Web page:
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I'm 100% positive that VW's software challenges are real, are burdensome, and that nothing about this delay is contrived. My only beef is VOA's lack of respect for their customers with whom they seem to believe are unworthy of communication.
Reading between the lines, the 2.3 update in Europe was kind of klunky and subject to weird failures that were causing support problems. Given that it didn't even fix all that much, I think they just decided to hit pause and fix things for real in 3.0.
 

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"HUGE MISTAKE!" I don't know 'bout that, I'd say we have to let the chips fall before we can call it that. With the time restriction, VW is putting the ID.4 in company with Polestar, the Mercedes EQS, the Porsche Taycan, and Hyundai's Ioniq 5, all who have similarly structured free charging / 30 minute limits. I suppose we could follow their respective forums to get a glimpse of what frustrations are being expressed. But calling the revised perk a failure at this point seems premature. New buyers will probably look at it as icing on the cake.
From what I've heard, the 2022 models with the 3.0 update will be charging faster, and the 5-80% is only supposed to take 31 minutes. Personally, I'm rarely at EA for more than 30 minutes anyways, I like to keep my battery between 20-80% SOC. It shouldn't be that big of a deal for buyers getting the 2022 model year, and like so many have stated, it's FREE.
 

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The 2021 is supposed to get the same update. But those rates are never going to be achieved in winter until VW kicks down the software to proactively warm the battery. Hopeful we'll all get that all together.
 

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Santa Claus brought my wife a new electric stove. Guess what kind of an outlet it takes: Same 50 amp outlet as a car charger.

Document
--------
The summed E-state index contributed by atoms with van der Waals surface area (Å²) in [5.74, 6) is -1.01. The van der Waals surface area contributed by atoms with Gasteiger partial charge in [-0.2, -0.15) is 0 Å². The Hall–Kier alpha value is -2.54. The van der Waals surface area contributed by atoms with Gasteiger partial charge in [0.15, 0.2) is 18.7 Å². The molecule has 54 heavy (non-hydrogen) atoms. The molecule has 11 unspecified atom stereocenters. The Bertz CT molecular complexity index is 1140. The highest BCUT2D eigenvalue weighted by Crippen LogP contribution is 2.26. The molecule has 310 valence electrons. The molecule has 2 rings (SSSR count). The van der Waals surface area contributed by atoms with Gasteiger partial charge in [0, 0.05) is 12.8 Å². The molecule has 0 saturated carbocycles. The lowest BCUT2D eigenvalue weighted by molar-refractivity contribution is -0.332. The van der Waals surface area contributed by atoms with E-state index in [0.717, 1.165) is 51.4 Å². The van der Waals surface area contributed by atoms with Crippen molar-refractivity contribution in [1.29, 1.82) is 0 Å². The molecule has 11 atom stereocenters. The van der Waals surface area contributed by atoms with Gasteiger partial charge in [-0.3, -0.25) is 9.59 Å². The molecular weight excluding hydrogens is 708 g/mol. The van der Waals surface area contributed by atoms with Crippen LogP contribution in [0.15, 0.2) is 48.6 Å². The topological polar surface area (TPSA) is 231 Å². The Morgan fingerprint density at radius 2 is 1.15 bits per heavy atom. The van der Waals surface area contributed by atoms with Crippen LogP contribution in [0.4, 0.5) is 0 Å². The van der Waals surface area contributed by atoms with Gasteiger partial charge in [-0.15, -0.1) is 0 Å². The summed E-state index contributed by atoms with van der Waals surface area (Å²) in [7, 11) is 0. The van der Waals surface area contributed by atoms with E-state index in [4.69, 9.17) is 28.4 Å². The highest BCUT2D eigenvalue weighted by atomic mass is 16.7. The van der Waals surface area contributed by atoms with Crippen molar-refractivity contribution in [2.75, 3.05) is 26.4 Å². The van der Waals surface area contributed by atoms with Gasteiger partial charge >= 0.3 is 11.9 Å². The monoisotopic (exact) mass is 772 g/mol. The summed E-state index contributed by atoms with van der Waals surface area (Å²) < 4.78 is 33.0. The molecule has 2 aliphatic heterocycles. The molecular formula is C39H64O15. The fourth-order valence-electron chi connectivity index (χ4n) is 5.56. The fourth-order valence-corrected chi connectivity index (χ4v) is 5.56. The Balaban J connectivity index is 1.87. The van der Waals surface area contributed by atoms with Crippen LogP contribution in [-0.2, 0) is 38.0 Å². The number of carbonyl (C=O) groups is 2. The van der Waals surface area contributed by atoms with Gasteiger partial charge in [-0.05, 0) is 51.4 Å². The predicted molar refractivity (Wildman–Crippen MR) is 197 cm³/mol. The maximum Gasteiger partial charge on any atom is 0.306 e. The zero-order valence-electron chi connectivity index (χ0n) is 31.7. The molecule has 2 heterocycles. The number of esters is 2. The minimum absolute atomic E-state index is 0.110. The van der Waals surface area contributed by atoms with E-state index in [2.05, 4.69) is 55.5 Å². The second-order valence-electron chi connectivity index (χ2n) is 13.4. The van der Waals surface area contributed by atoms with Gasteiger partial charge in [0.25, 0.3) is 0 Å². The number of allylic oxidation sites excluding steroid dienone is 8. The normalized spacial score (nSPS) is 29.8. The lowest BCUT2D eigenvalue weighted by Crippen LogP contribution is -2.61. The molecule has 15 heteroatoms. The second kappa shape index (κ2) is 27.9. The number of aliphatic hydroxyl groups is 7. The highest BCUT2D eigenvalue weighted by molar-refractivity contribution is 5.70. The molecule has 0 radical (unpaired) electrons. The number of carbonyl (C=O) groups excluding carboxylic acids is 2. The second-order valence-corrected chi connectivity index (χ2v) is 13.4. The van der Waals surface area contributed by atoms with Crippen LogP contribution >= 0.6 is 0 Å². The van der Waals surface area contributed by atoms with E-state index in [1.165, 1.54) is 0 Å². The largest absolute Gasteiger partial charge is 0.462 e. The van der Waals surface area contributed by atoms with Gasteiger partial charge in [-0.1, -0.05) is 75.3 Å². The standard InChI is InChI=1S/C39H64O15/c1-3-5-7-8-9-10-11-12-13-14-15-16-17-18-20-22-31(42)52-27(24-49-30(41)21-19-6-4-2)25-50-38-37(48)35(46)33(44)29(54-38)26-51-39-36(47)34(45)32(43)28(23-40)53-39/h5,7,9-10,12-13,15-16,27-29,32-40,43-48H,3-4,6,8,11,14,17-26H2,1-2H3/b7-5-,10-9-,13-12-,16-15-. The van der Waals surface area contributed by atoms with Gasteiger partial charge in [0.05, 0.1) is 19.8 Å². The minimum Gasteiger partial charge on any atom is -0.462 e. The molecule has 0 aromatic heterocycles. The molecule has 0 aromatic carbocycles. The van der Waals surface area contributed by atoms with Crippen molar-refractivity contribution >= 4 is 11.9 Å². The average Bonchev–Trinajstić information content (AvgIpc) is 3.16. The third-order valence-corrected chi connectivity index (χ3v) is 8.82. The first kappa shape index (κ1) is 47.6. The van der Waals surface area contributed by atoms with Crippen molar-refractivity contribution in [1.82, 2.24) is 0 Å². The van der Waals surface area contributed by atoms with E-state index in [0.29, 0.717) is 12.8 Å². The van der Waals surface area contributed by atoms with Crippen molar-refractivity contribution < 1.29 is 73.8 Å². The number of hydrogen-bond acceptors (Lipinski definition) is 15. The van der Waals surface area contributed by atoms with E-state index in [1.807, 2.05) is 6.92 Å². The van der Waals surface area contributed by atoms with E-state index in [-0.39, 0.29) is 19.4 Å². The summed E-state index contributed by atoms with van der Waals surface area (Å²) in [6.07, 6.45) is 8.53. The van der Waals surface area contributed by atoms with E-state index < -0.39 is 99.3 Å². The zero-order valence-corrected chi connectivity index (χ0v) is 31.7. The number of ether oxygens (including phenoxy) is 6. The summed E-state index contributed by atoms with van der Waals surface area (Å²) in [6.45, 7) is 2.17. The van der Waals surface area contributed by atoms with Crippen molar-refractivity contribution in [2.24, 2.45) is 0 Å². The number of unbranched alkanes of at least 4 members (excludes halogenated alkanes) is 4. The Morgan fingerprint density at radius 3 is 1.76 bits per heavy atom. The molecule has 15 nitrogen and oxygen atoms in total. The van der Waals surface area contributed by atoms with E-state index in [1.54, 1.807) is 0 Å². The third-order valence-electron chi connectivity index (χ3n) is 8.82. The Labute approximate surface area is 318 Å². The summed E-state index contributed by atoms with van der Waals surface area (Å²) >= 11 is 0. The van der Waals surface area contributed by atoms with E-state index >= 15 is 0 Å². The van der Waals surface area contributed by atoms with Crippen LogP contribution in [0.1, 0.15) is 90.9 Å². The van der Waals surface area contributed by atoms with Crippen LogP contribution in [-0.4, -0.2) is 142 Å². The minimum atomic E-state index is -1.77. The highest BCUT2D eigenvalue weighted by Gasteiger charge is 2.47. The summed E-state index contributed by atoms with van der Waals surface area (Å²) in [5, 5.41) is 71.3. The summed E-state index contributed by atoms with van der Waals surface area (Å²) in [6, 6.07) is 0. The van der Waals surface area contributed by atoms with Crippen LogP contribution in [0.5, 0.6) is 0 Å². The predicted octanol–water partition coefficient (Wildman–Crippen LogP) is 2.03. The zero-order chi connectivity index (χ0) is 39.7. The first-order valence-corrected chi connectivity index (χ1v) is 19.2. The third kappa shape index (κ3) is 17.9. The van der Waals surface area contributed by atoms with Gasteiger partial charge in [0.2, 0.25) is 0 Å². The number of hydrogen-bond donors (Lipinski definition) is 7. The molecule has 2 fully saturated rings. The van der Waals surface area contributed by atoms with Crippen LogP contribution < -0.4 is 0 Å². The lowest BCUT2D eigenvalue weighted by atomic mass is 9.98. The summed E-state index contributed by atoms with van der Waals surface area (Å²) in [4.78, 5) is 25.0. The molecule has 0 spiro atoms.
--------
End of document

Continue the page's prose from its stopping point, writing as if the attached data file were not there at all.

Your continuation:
I think the focus on home charging needs to be on apartments. At least in a condo you can get onto the board and try to convince them that there's money to be made in chargers. And perhaps head off enforcement of the "no extension cords run across the sidewalk" rule.
 

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Santa Claus brought my wife a new electric stove. Guess what kind of an outlet it takes: Same 50 amp outlet as a car charger.

I think the focus on home charging needs to be on apartments. At least in a condo you can get onto the board and try to convince them that there's money to be made in chargers. And perhaps head off enforcement of the "no extension cords run across the sidewalk" rule.
It is actually where the 50amp power for EV charger was pulled for most houses, from the stove. Your dryer usually only use 30 amp.
 

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Folks might go the 30 amp route because often the dryer is in the garage, and that's a conveniently located hookup to share.

You're saying you know people who plug their EVSE into their oven receptacle?
 

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Folks might go the 30 amp route because often the dryer is in the garage, and that's a conveniently located hookup to share.

You're saying you know people who plug their EVSE into their oven receptacle?
They pull power from the breaker box in garage, so really doesn't matter where your dryer or stove is at.